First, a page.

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THE CASE OF MR. SMITH
by Paraleaglenm, ©2011
(Apr. 29, 2011) — Ramsay’s Petition in the Case of Mr. Smith, May 22, 1789, was a thorough analysis of by what mechanisms a person became a U.S. citizen. #1, if I recall, was ‘by birth or inheritance.’ It was based on his nine-page Dissertation published in 1789.
James Madison countered that ‘place of birth’ was the primary principle, i.e., jus solis as practiced in the states as English colonies.
Mr. Smith’s parents died some years prior to 1776 and he was taken to England to be raised and educated, returning to his birthplace, S. Carolina, at age 23. Seven years later, at age 30, he ran for congress and his citizenship was challenged.
The congressional hearing sided with Madison, disregarding Smith being ‘born’ of British subjects and not ‘inheriting’ U.S. citizenship from his parents in 1776.
Ironically, only ten months later, (March 26, 1790) the 1790 Uniform Naturalization Act was passed following Dr. Ramsay’s Dissertation and Petition . . . not the jus solis position of James Madison.
Under the 1790 Act, Smith would have been required to apply for naturalization at a court of proper jurisdiction.
Note: The Wong Kim Ark case is analogous; the proper application of law would have been his appeal to the denial of his application for naturalization because of the Burlingame Treaty and the Chinese Exclusionary Act, the proper jurisdiction of SCOTUS, NOT misinterpreting the 14th Amendment to create jus solis citizenship where it never was. Cf. the Hausding and Greisser cases cited in Chief Justice Fuller’s dissent in Wong Kim Ark.
And to the same effect are the rulings of Mr. Secretary Frelinghuysen in the matter of Hausding, and Mr. Secretary Bayard in the matter of Greisser.
Hausding was born in the United States, went to Europe, and, desiring to return, applied to the minister of the United States for a passport, which was refused on the ground that the applicant was born of Saxon subjects temporarily in the United States. Mr. Secretary Frelinghuysen wrote to Mr. Kasson, our minister:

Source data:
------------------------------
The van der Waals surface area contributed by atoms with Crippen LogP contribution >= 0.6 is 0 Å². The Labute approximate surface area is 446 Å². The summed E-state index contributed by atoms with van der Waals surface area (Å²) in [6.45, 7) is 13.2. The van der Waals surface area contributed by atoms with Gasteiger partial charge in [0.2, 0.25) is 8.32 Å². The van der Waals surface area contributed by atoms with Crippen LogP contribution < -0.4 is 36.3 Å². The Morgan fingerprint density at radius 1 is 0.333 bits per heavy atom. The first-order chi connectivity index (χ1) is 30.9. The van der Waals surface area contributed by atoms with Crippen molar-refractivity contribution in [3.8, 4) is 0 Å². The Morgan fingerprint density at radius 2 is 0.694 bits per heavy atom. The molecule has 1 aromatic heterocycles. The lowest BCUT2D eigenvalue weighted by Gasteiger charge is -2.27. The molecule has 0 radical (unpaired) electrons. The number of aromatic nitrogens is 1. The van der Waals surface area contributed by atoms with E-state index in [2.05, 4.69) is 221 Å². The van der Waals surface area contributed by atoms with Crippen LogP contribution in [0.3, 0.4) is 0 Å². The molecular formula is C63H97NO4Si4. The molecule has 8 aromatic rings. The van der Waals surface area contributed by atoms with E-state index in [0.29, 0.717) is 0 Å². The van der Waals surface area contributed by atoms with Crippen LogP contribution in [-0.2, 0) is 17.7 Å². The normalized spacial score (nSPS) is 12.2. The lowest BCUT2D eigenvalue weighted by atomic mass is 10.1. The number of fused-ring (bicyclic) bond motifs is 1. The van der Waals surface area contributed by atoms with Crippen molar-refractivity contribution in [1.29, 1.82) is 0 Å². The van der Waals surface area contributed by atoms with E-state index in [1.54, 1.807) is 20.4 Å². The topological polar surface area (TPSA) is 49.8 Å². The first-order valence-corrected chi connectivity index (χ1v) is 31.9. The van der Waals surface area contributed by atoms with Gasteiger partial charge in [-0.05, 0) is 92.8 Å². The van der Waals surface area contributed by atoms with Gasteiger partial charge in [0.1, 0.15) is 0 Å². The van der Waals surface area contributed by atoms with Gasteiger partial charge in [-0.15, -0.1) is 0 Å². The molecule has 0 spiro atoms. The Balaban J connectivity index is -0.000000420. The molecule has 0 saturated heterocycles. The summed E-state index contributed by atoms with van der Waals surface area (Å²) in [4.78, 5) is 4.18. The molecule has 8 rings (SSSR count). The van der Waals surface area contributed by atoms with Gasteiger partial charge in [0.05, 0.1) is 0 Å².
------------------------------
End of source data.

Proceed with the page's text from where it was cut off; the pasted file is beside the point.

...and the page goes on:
You ask “Can one born a foreign subject, but within the United States, make the option after his majority, and while still living abroad, to adopt the citizenship of his birthplace? It seems not, and that he must change his allegiance by emigration and legal process of naturalization.” Sections 1992 and 1993 of the Revised Statutes clearly show the extent of existing legislation; that the fact of birth, under circumstances implying alien subjection, establishes, of itself, no right of citizenship, and that the citizenship of a person so born is to be acquired in some legitimate manner through the operation of statute. No statute contemplates the acquisition of the declared character of an American citizen by a person not at the time within the jurisdiction of the tribunal of record which confers that character.
Greisser was born in the State of Ohio in 1867, his father being a German subject and domiciled in Germany, to which country the child returned. After quoting the act of 1866 and the Fourteenth Amendment, Mr. Secretary Bayard said:
Richard Greisser was no doubt born in the United States, but he was on his birth “subject to a foreign power,” and “not subject to the jurisdiction of the United States.” He was not, therefore, under the statute and the Constitution a citizen of the United States by birth, and it is not pretended that he has any other title to citizenship.
2 Whart.Int.Dig. 399.
The 14th Amendment was proposed only nine weeks after passage of the 1866 Civil Rights Act. The 1866 Act began with “That all persons born in the United States and not subject to any foreign power, excluding Indians not taxed, are hereby declared to be citizens of the United States . . .” Cf. The 14th Amendment’s “All persons born or naturalized in the United States and subject to the jurisdiction thereof, are citizens of the United States”
http://books.google.com/books?id=LVoLAQAAIAAJ&pg=PA94&lpg=PA94&dq=case+of+mr.+smith+South+carolina+madison+ramsay&source=bl&ots=KRLvYsCuXi&sig=uL3-Pm1NHFEL6FZt-EbI40n-Vhk&hl=en&ei=juW6Td_kKJOasAOrkdS7BQ&sa=X&oi=book_result&ct=result&resnum=2&ved=0CCEQ6AEwAQ#v=onepage&q&f=false , or http://press-pubs.uchicago.edu/founders/documents/a1_2_2s6.html
http://www.scribd.com/doc/36590701/Ramsay-1789-Dissertation-on-Citizenship , or http://www.scribd.com/doc/33807636/A-Dissertation-on-Manner-of-Acquiring-Character-Privileges-of-Citizen-of-U-S-by-David-Ramsay-1789
 U.S. Const. Art. III, Section 2, Clause 1. Subjects of Jurisdiction. “The judicial Power shall extend to all Cases, in Law and Equity, arising under this Constitution, the Laws of the United States, and Treaties made, . . . “